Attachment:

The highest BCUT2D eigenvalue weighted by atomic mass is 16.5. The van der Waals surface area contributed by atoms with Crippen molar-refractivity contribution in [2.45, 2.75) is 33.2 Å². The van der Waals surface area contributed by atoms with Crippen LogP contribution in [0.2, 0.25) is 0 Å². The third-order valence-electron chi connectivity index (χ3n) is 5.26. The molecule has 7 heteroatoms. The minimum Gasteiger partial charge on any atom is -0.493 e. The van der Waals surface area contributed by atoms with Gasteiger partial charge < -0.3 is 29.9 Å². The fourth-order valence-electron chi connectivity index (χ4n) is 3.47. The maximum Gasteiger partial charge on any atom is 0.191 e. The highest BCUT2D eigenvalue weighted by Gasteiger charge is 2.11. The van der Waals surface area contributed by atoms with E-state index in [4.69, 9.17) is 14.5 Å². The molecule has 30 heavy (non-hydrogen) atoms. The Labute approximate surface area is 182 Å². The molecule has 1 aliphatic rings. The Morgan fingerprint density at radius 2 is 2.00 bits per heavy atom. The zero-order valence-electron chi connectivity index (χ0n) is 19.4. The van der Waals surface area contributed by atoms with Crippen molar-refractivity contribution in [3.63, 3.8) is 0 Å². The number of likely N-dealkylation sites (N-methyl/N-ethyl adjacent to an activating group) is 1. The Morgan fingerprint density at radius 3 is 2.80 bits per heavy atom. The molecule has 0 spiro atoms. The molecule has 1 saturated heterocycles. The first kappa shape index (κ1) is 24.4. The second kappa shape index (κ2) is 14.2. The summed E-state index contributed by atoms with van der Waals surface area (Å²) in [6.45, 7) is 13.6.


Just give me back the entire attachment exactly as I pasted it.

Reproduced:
The highest BCUT2D eigenvalue weighted by atomic mass is 16.5. The van der Waals surface area contributed by atoms with Crippen molar-refractivity contribution in [2.45, 2.75) is 33.2 Å². The van der Waals surface area contributed by atoms with Crippen LogP contribution in [0.2, 0.25) is 0 Å². The third-order valence-electron chi connectivity index (χ3n) is 5.26. The molecule has 7 heteroatoms. The minimum Gasteiger partial charge on any atom is -0.493 e. The van der Waals surface area contributed by atoms with Gasteiger partial charge < -0.3 is 29.9 Å². The fourth-order valence-electron chi connectivity index (χ4n) is 3.47. The maximum Gasteiger partial charge on any atom is 0.191 e. The highest BCUT2D eigenvalue weighted by Gasteiger charge is 2.11. The van der Waals surface area contributed by atoms with E-state index in [4.69, 9.17) is 14.5 Å². The molecule has 30 heavy (non-hydrogen) atoms. The Labute approximate surface area is 182 Å². The molecule has 1 aliphatic rings. The Morgan fingerprint density at radius 2 is 2.00 bits per heavy atom. The zero-order valence-electron chi connectivity index (χ0n) is 19.4. The van der Waals surface area contributed by atoms with Crippen molar-refractivity contribution in [3.63, 3.8) is 0 Å². The number of likely N-dealkylation sites (N-methyl/N-ethyl adjacent to an activating group) is 1. The Morgan fingerprint density at radius 3 is 2.80 bits per heavy atom. The molecule has 0 spiro atoms. The molecule has 1 saturated heterocycles. The first kappa shape index (κ1) is 24.4. The second kappa shape index (κ2) is 14.2. The summed E-state index contributed by atoms with van der Waals surface area (Å²) in [6.45, 7) is 13.6.